Arthur Conan Doyle was born in Edinburgh, Scotland, in 1859. He went to a famous Roman Catholic boarding school* in England. The training he received from the Jesuits at school was important in his later life, although he was an atheist*. When he finished school, he returned to Edinburgh. He studied medicine at the University of Edinburgh. While he was still a student he started writing short stories. One of his stories was published when he was only nineteen.
The Real Sherlock Holmes
One of the professors at the University of Edinburgh was Dr Joseph Bell. He was very famous. He believed that observation, logic and analysis were very important for doctors. Sometimes Bell made deductions* about his patients' lives and jobs and his students were often very surprised at his ability. Dr Bell's observational and analytical skills inspired Conan Doyle to invent the character of Sherlock Holmes - the detective with the same great skills. Another Scottish writer who studied at Edinburgh, Robert Louis Stevenson, even recognised Dr Bell when he first read the Sherlock Holmes stories.
A Medical Man
When Arthur Conan Doyle qualified as a medical man, he began working as a ship's doctor. He travelled to the Arctic and West Africa. When he returned to Britain, he worked in Portsmouth in southern England. He wasn't always successful as a doctor, so he often had enough time to write his stories and novels.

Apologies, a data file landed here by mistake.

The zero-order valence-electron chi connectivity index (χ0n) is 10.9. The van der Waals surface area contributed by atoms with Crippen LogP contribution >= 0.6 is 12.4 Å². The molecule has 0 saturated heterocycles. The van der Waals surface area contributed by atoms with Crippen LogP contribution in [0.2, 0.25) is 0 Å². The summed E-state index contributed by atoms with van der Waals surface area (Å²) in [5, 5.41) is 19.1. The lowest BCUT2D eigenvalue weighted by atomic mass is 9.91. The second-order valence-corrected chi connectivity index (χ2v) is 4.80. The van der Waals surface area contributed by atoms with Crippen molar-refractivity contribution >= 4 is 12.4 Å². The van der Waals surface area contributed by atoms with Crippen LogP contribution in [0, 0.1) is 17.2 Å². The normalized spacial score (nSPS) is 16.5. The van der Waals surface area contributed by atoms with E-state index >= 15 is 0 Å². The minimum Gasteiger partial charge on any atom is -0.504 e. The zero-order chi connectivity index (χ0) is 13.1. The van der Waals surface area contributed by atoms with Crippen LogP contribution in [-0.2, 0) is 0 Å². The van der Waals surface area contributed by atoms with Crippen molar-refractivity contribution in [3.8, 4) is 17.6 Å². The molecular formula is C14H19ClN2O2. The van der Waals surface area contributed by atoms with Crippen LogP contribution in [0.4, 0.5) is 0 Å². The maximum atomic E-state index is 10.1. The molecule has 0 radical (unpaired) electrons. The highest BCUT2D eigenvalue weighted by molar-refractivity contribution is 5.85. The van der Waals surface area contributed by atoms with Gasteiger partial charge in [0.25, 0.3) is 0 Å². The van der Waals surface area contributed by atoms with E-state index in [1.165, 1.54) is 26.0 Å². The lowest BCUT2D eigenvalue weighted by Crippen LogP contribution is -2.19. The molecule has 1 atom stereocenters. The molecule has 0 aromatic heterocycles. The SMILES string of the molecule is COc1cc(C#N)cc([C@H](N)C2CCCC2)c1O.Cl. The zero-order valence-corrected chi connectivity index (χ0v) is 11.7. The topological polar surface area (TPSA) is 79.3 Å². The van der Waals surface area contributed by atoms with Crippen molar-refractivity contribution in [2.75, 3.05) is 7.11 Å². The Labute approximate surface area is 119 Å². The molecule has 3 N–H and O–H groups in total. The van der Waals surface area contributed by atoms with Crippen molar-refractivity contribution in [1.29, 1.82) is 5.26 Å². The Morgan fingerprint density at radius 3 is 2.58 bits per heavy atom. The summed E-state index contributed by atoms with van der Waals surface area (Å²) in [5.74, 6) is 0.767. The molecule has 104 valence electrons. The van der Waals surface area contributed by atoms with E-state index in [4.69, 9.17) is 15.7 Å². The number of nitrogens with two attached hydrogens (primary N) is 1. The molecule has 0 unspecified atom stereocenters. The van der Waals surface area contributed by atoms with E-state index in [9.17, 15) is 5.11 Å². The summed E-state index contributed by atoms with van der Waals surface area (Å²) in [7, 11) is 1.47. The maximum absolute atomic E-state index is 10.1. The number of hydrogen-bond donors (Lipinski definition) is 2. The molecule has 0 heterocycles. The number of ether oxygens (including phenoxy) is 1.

The Works of Conan Doyle
Conan Doyle wrote 56 short stories and four novels about the detective. His fi rst Sherlock Holmes story was A Study in Scarlet (1887). Many of the short stories were published in Strand Magazine, a monthly publication. When the Hound of the Baskervilles was serialized in the magazine, it was a great success. Readers queued up outside the offi ces to buy the next instalment of the story! Conan Doyle wrote many other different types of books too. One of his other famous characters is a mad scientist called Professor Challenger.
Conan Doyle was married twice. His first wife, Louisa, died in 1906. The nextyear, he married for the second time. His second wife was called Jean. He had two children with Louisa and three with Jean. Sir Arthur Conan Doyle was a very keen sportsman. He was a good footballer, cricketer and golfer.
Conan Doyle's later life was very sad. His son Kingsley died of pneumonia during the First World War. His brother and two brothers-in-law also died and Conan Doyle became depressed. As a result of his depression, he became very interested in spiritualism and mediums*. He wrote "The History of Spiritualism" in 1926. He travelled all around the world promoting spiritualism. Arthur Conan Doyle died on 7th July 1930.